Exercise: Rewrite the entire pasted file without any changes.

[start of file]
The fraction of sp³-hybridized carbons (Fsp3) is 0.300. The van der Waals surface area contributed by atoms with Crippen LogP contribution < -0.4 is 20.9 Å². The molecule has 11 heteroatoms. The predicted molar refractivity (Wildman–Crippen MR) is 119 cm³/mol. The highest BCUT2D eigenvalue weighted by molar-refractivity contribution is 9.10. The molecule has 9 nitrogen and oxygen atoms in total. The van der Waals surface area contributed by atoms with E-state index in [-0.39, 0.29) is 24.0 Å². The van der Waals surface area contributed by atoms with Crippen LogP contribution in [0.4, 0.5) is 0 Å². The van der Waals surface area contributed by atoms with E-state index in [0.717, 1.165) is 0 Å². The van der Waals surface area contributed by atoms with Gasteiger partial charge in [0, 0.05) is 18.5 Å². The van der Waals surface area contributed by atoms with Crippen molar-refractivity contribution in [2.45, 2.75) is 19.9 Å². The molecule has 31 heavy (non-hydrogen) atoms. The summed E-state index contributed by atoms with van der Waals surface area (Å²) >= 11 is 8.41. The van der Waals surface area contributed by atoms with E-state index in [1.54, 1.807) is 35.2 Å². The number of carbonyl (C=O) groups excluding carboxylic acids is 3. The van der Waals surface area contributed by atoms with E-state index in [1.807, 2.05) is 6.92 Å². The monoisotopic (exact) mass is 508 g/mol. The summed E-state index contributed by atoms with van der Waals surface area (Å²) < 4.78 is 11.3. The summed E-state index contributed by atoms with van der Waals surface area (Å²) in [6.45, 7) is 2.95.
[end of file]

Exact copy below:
The fraction of sp³-hybridized carbons (Fsp3) is 0.300. The van der Waals surface area contributed by atoms with Crippen LogP contribution < -0.4 is 20.9 Å². The molecule has 11 heteroatoms. The predicted molar refractivity (Wildman–Crippen MR) is 119 cm³/mol. The highest BCUT2D eigenvalue weighted by molar-refractivity contribution is 9.10. The molecule has 9 nitrogen and oxygen atoms in total. The van der Waals surface area contributed by atoms with E-state index in [-0.39, 0.29) is 24.0 Å². The van der Waals surface area contributed by atoms with Crippen LogP contribution in [0.4, 0.5) is 0 Å². The van der Waals surface area contributed by atoms with E-state index in [0.717, 1.165) is 0 Å². The van der Waals surface area contributed by atoms with Gasteiger partial charge in [0, 0.05) is 18.5 Å². The van der Waals surface area contributed by atoms with Crippen molar-refractivity contribution in [2.45, 2.75) is 19.9 Å². The molecule has 31 heavy (non-hydrogen) atoms. The summed E-state index contributed by atoms with van der Waals surface area (Å²) >= 11 is 8.41. The van der Waals surface area contributed by atoms with E-state index in [1.54, 1.807) is 35.2 Å². The number of carbonyl (C=O) groups excluding carboxylic acids is 3. The van der Waals surface area contributed by atoms with E-state index in [1.807, 2.05) is 6.92 Å². The monoisotopic (exact) mass is 508 g/mol. The summed E-state index contributed by atoms with van der Waals surface area (Å²) < 4.78 is 11.3. The summed E-state index contributed by atoms with van der Waals surface area (Å²) in [6.45, 7) is 2.95.